By Dennis Thompson
FRIDAY, Oct. 10, 2014 (HealthDay News) -- U.S. troops have arrived in the beleaguered nation of Liberia, the epicenter of the Ebola outbreak in West Africa.
Their first mission: to set up an isolation center for doctors and other health-care workers infected with the deadly disease.
Six U.S. military planes arrived Thursday, and the United States may eventually send as many as 4,000 troops to help combat the viral outbreak that has already claimed more than 4,000 lives. Other nations, including Germany and Great Britain, have also pledged support, CBS News reported.
The troops' arrival came the same day that the heads of West African nations struggling with the Ebola outbreak pleaded with world leaders for massive increases in financial and medical aid.
"Our people are dying," Sierra Leone President Ernest Bai Koroma said by videoconference at a World Bank meeting in Washington, D.C. Calling the epidemic "a tragedy unforeseen in modern times," he said the world wasn't responding fast enough as children are becoming orphans and doctors and nurses are dying in vain efforts to help the sick.
Also Thursday, the director of the U.S. Centers for Disease Control and Prevention likened the Ebola crisis to the early days of the AIDS epidemic, which also started in Africa.
"In my 30 years in public health, the only thing that has been like this is AIDS," Dr. Tom Frieden said at the World Bank conference. "We have to work now so that this is not the world's next AIDS."
United Nations Secretary-General Ban Ki-moon called for a 20-fold increase in international aid to the nations of Guinea, Liberia and Sierra Leone. Representatives gathered for the World Bank meeting pledged medical evacuations for health-care responders who catch the virus, the Associated Press reported.
In other developments:
- Researchers at the University of Maryland said the first study of a possible Ebola vaccine had begun in Africa. Three health-care workers in Mali, which borders Guinea, received the experimental shots developed by the U.S. government, the AP reported.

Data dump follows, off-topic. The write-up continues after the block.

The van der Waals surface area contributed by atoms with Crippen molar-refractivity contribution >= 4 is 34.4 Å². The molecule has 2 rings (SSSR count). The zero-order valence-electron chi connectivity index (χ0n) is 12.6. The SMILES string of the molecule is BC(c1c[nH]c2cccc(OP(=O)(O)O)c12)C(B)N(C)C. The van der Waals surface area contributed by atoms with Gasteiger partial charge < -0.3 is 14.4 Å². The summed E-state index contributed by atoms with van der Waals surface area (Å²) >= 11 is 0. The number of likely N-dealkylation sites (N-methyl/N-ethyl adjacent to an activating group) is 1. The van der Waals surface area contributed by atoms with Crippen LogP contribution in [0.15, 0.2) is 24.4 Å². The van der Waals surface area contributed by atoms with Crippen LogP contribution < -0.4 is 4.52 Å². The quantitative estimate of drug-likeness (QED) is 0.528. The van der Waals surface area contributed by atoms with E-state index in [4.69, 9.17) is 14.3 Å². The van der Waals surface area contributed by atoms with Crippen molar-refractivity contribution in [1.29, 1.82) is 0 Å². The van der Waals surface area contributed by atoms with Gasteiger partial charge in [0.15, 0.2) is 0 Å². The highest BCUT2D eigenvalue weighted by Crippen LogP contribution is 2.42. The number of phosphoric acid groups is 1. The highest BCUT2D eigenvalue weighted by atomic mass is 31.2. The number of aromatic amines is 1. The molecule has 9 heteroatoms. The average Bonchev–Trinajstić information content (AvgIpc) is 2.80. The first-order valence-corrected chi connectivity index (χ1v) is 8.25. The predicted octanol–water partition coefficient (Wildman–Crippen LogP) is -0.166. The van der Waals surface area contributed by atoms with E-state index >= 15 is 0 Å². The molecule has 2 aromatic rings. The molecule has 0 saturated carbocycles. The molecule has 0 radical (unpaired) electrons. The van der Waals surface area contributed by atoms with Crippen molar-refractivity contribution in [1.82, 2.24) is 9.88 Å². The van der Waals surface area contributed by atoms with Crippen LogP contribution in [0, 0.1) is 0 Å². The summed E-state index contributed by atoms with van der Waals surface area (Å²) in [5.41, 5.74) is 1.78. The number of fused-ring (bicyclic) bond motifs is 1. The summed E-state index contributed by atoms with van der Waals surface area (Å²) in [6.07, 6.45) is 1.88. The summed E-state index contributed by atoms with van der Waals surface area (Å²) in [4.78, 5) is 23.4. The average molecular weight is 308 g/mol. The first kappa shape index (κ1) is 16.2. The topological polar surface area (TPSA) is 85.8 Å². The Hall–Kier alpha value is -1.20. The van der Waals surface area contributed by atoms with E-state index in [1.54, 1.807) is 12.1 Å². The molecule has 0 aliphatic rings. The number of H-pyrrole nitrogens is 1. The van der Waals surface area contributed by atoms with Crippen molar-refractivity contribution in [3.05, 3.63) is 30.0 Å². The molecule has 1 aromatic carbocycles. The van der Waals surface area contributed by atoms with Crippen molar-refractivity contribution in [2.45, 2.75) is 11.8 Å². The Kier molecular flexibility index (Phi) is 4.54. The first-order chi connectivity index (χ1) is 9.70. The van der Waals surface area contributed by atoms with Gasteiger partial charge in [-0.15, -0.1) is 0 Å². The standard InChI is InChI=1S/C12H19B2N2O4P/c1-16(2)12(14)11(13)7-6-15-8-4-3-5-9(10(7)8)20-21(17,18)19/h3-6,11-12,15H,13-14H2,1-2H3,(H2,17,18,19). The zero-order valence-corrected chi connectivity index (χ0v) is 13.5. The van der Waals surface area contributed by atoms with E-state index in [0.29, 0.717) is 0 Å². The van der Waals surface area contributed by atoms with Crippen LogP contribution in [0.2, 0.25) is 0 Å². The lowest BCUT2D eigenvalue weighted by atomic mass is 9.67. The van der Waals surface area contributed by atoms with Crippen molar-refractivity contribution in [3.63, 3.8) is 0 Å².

- A deputy in Dallas has been given a clean bill of health after he became sick soon after visiting the apartment of Thomas Eric Duncan, the Liberian national who was the first person diagnosed with Ebola in the United States, according to the Dallas Morning News. Duncan died Wednesday at Texas Health Presbyterian Hospital Dallas.
- A nurse's assistant in Madrid, Spain, infected with Ebola was in "stable" condition, hours after authorities there had described her condition as critical, the Canadian Broadcasting Corporation reported. She had been part of a medical team that helped treat an elderly priest infected with the virus while in Sierra Leone. The priest died last month.
In the United States, stepped-up screening measures for Ebola will begin Saturday at JFK International Airport in New York City, the first of five major U.S. airports that will start screening travelers entering the country from West Africa.
The five airports receive 94 percent of the roughly 150 travelers who arrive daily in the United States from Guinea, Liberia and Sierra Leone, the CDC's Frieden said.
JFK Airport receives nearly half of all travelers from the three countries, officials said.
The four other airports -- Washington Dulles International, O'Hare International in Chicago, Hartsfield-Jackson International in Atlanta and Newark Liberty International in New Jersey -- will begin their screening programs next week.
West Africa's Ebola epidemic is the worst outbreak ever of the disease. On Friday, the World Health Organization reported that 8,399 people have become infected and 4,033 people have died. All but 23 cases and nine deaths have occurred in Guinea, Liberia and Sierra Leone, the international agency added.